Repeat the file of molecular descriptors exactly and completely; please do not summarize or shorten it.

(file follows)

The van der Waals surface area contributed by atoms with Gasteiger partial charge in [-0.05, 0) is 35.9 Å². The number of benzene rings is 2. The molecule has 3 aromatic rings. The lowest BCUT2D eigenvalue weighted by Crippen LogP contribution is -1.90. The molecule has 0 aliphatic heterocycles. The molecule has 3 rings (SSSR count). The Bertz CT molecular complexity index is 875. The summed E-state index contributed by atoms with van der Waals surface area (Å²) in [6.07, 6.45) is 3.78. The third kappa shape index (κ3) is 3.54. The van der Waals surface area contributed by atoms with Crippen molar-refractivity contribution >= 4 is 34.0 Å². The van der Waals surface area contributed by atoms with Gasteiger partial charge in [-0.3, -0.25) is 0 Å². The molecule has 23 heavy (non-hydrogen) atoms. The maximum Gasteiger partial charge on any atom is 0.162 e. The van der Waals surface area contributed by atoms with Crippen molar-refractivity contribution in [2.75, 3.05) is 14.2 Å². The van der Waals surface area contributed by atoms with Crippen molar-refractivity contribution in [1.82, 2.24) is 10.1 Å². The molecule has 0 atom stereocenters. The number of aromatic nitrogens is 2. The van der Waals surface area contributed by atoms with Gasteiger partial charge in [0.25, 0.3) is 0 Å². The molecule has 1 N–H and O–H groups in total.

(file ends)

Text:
The van der Waals surface area contributed by atoms with Gasteiger partial charge in [-0.05, 0) is 35.9 Å². The number of benzene rings is 2. The molecule has 3 aromatic rings. The lowest BCUT2D eigenvalue weighted by Crippen LogP contribution is -1.90. The molecule has 0 aliphatic heterocycles. The molecule has 3 rings (SSSR count). The Bertz CT molecular complexity index is 875. The summed E-state index contributed by atoms with van der Waals surface area (Å²) in [6.07, 6.45) is 3.78. The third kappa shape index (κ3) is 3.54. The van der Waals surface area contributed by atoms with Crippen molar-refractivity contribution >= 4 is 34.0 Å². The van der Waals surface area contributed by atoms with Gasteiger partial charge in [-0.3, -0.25) is 0 Å². The molecule has 23 heavy (non-hydrogen) atoms. The maximum Gasteiger partial charge on any atom is 0.162 e. The van der Waals surface area contributed by atoms with Crippen molar-refractivity contribution in [2.75, 3.05) is 14.2 Å². The van der Waals surface area contributed by atoms with Crippen molar-refractivity contribution in [1.82, 2.24) is 10.1 Å². The molecule has 0 atom stereocenters. The number of aromatic nitrogens is 2. The van der Waals surface area contributed by atoms with Gasteiger partial charge in [0.25, 0.3) is 0 Å². The molecule has 1 N–H and O–H groups in total.